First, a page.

In a post January 15, I quoted the Village Voice quoting City Limits on the decline of manufacturing jobs, but here's Sarah Crean's original piece, dated January 3, headlined Did City's Industrial Policy Manufacture Defeat?
According to research conducted by the New York Industrial Retention Network, 23.4 million square feet of industrial space was lost to approved rezonings between 2001 and 2008, impacting some of New York’s most populated manufacturing districts. Significant portions of Greenpoint-Williamsburg, Long Island City, the midtown Garment Center, and Port Morris in the Bronx were rezoned during this period, mainly for residential development.And while the Bloomberg administration created 16 Industrial Business Zones (IBZs) in 2005, they never received legislative protection, and the industrial development incentives offered by the Department of Small Business Services and other city agencies were paltry, Crean observed.
Repeated attempts by community groups, labor unions, industrial advocates and others to promote alternative plans that would not place as much pressure on manufacturing clusters met with limited success. We were particularly unsuccessful in reaching any sort of a conceptual common ground with the Department of City Planning. They generally ignored the argument that permitting residential development in industrial areas would lead to conversion pressure because owners of industrial buildings could generate higher returns with residential tenants. The Department of City Planning made repeatedly clear its belief that manufacturing jobs were not integral to New York’s future, while residential development, of course, was. Now as we struggle through double-digit unemployment in many of the city’s low income neighborhoods, the logic of ignoring our industrial sector seems more questionable.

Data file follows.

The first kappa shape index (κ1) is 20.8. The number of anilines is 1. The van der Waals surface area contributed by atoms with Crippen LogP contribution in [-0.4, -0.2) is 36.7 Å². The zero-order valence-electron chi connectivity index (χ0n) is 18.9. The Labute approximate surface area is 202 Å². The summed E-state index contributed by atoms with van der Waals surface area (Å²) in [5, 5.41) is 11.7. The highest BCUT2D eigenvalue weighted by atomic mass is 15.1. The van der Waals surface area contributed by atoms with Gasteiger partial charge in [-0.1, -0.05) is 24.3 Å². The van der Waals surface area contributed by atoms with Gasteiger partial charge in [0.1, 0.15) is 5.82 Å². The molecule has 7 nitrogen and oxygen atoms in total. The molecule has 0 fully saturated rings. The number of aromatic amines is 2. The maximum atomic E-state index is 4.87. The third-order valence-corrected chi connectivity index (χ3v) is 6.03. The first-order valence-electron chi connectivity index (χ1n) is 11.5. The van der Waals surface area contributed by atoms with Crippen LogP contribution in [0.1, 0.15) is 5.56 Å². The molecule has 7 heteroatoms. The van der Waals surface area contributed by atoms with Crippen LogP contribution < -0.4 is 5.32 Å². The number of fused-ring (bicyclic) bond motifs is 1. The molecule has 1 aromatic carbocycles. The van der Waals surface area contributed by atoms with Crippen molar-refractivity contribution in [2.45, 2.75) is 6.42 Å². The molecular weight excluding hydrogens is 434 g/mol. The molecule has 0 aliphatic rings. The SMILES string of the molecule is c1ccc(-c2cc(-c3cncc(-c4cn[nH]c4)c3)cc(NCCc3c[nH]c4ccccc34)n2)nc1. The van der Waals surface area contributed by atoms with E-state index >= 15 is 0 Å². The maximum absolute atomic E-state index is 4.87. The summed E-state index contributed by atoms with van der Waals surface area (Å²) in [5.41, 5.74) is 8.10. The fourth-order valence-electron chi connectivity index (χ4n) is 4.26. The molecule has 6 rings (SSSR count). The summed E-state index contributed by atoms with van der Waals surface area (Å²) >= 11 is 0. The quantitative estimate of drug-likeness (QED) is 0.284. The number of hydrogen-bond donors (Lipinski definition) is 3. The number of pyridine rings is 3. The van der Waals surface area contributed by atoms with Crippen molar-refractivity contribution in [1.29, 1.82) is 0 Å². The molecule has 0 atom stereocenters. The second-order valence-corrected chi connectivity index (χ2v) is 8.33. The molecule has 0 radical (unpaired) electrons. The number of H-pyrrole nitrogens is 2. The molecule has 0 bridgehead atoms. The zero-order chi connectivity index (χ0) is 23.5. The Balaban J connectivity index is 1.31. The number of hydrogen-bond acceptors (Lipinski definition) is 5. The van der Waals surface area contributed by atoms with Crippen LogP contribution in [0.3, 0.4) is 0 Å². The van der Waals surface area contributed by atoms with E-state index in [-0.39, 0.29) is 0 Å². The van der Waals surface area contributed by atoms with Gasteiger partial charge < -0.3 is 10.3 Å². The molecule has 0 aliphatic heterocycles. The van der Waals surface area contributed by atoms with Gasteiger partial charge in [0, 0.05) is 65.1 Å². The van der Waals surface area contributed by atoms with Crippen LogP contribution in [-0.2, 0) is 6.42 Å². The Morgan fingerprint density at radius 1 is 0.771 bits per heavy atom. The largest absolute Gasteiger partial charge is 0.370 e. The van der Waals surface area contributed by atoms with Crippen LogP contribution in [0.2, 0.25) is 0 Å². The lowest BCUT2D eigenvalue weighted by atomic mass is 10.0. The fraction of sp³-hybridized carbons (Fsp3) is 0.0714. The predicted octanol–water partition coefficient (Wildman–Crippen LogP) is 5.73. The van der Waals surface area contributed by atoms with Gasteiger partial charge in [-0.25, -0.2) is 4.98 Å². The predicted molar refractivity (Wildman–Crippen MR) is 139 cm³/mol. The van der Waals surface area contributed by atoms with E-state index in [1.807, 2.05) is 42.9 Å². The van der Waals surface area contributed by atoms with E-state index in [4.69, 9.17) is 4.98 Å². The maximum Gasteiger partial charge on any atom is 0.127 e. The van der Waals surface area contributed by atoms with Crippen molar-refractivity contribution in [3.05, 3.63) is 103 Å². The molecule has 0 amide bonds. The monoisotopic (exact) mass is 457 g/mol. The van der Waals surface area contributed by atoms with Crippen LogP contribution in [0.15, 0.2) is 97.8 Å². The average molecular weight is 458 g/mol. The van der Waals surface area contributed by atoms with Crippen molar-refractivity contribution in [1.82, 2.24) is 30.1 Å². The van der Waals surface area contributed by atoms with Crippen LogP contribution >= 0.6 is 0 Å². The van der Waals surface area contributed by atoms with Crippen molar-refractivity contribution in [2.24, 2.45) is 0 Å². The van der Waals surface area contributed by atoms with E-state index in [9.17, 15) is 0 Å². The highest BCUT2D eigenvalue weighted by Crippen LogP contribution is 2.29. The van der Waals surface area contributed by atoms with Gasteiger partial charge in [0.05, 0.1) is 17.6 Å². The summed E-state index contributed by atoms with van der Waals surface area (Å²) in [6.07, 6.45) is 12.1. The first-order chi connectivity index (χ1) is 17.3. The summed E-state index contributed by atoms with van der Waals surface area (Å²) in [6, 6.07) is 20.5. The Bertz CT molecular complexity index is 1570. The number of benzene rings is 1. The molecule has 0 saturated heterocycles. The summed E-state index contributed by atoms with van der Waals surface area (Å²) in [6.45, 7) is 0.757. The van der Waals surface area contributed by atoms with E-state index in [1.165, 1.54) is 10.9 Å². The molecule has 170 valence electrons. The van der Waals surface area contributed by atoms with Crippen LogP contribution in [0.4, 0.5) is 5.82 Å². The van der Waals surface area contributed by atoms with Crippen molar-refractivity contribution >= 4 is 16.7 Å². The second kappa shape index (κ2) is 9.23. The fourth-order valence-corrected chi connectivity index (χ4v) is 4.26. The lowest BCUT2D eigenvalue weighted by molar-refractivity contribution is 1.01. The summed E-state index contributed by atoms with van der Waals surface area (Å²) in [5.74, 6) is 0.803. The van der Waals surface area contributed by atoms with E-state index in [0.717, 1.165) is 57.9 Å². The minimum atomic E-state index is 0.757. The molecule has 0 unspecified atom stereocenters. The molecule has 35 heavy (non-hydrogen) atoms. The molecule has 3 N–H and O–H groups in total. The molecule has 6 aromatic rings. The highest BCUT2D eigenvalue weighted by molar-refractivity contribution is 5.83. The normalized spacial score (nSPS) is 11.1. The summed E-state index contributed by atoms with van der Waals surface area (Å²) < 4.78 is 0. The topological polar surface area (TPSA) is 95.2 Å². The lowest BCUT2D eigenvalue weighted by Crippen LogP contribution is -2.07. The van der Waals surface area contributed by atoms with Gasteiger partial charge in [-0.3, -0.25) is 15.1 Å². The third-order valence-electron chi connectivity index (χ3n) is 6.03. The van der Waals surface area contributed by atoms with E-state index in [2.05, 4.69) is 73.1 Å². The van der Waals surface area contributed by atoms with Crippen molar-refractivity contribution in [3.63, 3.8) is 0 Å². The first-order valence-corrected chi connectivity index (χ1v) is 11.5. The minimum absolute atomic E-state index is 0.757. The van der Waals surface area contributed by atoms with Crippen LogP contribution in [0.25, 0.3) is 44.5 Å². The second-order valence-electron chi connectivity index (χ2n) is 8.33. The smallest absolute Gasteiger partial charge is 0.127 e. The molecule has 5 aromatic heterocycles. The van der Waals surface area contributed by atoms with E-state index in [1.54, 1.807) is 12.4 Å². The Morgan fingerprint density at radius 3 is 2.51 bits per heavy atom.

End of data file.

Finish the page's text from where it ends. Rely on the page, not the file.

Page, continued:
Two realities have emerged as the city’s rezonings have progressed. First, the amount of affordable housing that has been created as a result of the rezoning of industrial areas is very limited.
Second, the city lost a precious opportunity to maintain several flourishing mixed-use districts.
What about the vacant lots?
I wrote 11/26/07 about an initiative launched by Manhattan Borough President Scott Stringer, who, in partnership with Picture the Homeless, sponsored a study that concluded that 2228 properties in Manhattan appear to be vacant or have vacancies; 1723 contained built structures, while 505 are empty lots. Those lots could support, under current zoning, nearly 24,000 units.
Stringer recommended a citywide plan to identify vacant properties that are not in tax arrears. A registration and fee program could allow the city to learn the reasons for vacancy and suggest available financing options.
And what happened? Stringer wrote a letter to the New York Times, published 1/30/11:
To the Editor:
“The Bright Side of Blight,” by Diana Lind (Op-Ed, Jan. 25), about vacant lots in Philadelphia, suggests that — with a little imagination — these lots can be used to produce not just vegetables but jobs.
What’s different in New York is that we don’t even have a full accounting of where our vacant lots are, despite legislation now languishing in the City Council that would periodically tally them.
In April 2007, my office released the first-ever survey of Manhattan’s vacant properties, but that leaves us with four boroughs to go.
Let’s pass this legislation and start replacing blight with projects that add to the economic health and well-being of our neighborhoods.
Scott M. Stringer
Manhattan Borough President
New York, Jan. 25, 2011